The Nutrition Support service at the University of Virginia for surgical patients has a long history of managing very complicated patients. The nutrition support specialists include a very experienced group of dedicated Registered Dietitians, including Kate Willcutts, Kelly O’Donnell, Amy Berry, Theresa Fessler, and Christie Moulder. The most common patients that we see include patients with gastrointestinal failure, fistulae, and critical illness. Unique strengths of the program include the nutritional management of patients in the intensive care unit with highly specialized needs, as well as those with complicated gastrointestinal tract disease. The service is also very involved with the bariatric/weight loss surgery program that is headed by Dr. Bruce Schirmer. New efforts from this group include more efficient ways to deliver appropriate nutrition to all patients on the surgical services.
This is an exciting period for efforts designed to keep the patient safe during their hospital stay. If there was always an attending surgical intensivist available to be at the bedside of every patient at all times then no such technology would be necessary. Acknowledging that expert computer systems can possibly watch for dangerous patters of physiologic decompensation may make it possible to alert clinicians when things go awry. Algorithms are designed with specific clinical decompensation scenarios in mind and are capable of determining which patients will have respiratory decompensation, hemorrhage, or sepsis over the following 24 hour period. Our group has the most experience and capability of any center in the world in this area. This is likely due to the successful collaboration of mathematician, physicists, architects, surgeons, intensivists, and data specialists. The era of big data has arrived and it will be used to save the lives of inpatients at the University of Virginia using this technology for years to come.
In general surgery, the University of Virginia is the only hospital to provide robotic-assisted abdominal operations in central, western and southern Virginia. The EGS Division offers robotic-assisted laparoscopic operations to treat hiatal hernia and severe gastric reflux disease (Nissen operation), gallbladder surgery, ventral hernia and inguinal hernia repairs. The single port surgery for cholecystectomy reduces 4 small incisions to one small incision. Robotic-assisted laparoscopic hernia repair benefits patients by reducing postoperative pain and shortened recovery time. The robotic system provides surgeons with 3D views and makes difficult procedures less complicated.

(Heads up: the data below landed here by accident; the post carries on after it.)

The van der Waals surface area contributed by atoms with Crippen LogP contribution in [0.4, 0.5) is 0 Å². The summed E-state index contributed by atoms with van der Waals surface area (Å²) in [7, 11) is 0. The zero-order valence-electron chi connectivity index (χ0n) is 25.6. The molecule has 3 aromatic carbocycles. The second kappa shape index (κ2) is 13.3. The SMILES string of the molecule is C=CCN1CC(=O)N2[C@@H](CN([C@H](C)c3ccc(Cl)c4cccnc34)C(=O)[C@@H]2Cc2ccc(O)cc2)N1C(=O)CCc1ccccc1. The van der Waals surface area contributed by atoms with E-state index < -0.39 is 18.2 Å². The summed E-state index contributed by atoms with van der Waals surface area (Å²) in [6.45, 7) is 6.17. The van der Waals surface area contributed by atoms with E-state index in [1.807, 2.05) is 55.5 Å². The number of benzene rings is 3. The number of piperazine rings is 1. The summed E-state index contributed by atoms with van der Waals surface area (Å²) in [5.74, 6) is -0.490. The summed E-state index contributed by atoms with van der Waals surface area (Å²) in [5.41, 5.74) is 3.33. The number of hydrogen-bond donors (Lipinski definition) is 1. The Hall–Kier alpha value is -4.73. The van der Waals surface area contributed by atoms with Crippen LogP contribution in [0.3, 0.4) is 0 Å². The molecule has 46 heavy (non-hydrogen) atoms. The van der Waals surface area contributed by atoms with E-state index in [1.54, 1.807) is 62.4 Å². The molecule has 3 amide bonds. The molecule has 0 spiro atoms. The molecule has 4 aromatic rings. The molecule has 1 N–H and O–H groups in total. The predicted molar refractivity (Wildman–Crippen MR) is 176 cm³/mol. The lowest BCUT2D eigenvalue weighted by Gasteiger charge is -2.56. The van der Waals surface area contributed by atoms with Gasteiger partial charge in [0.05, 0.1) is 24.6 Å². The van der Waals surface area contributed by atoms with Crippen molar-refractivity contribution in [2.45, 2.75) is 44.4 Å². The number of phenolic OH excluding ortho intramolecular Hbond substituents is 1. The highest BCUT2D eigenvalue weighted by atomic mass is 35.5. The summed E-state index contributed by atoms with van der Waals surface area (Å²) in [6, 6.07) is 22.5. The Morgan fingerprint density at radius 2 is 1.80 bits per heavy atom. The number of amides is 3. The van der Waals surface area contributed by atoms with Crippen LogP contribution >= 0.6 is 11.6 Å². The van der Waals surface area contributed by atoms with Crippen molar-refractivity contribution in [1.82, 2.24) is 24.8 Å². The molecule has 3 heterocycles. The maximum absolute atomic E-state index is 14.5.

We have embarked on a new era of remote access for patients to the specialty care at the University of Virginia. We have established relations over time with clinics at great distance who refer patients to our division and are now very excited to offer them the ability to interact with a UVA surgeon without having to travel. Patients will be able to see their surgeon, meet their surgeon, and ask any question they would as if they were in a face-to-face encounter. Patients who live at great distance however will not be faced with as many as four trips to the Medical Center or Grounds. In the new system, the patients will go to their local primary care provider and undergo an exam by clinicians at that site while being viewed and interacting with faculty within our division. Faculty members will be able to solicit physical exam findings and other data in a high fidelity, high resolution audio-visual format. It is expected that we will save patients hours of travel time as well as many, many miles.
The Division of Acute Care Surgery and Outcomes Research is engaged in a 7 year initiative to train the next generation of educators in Sub-Saharan Africa. We have three surgeons that work overseas full time in dedicated positions that serve to support residencies and partnership with local surgeons. To date the number of residents in Rwanda has doubled and we are on track for a successful accomplishment of program goals. Never before has a program like this been carried out with local leaders in control of the budgetary process. Likewise there has never been any similar program that focuses on long term mentorship rather than short term relief. Stay tuned for details as monitoring and evaluation efforts continue to assess what we are accomplishing.
The trauma service has worked with the Department of System Engineering for several years examining the flow of information during critical events. This has resulted in several presentations and manuscripts at scientific meetings.
This has also led to the development of a secure radio communication system for the trauma service, which is currently being piloted.
Our goal for these projects is to improve safety, increase situational awareness, and improve information flow in situations where time is critical and where lives are on the line.
The program has also sponsored 2-3 medical students each summer in the Medical Student Summer Research Program to work on research projects related to trauma, critical care, system engineering, and critical communications.
We also have collaborated with emergency medical services, and emergency management in these projects, and hope to develop processes that will allow us to become aware of critical patients in our geographic area earlier so we can optimize their treatment.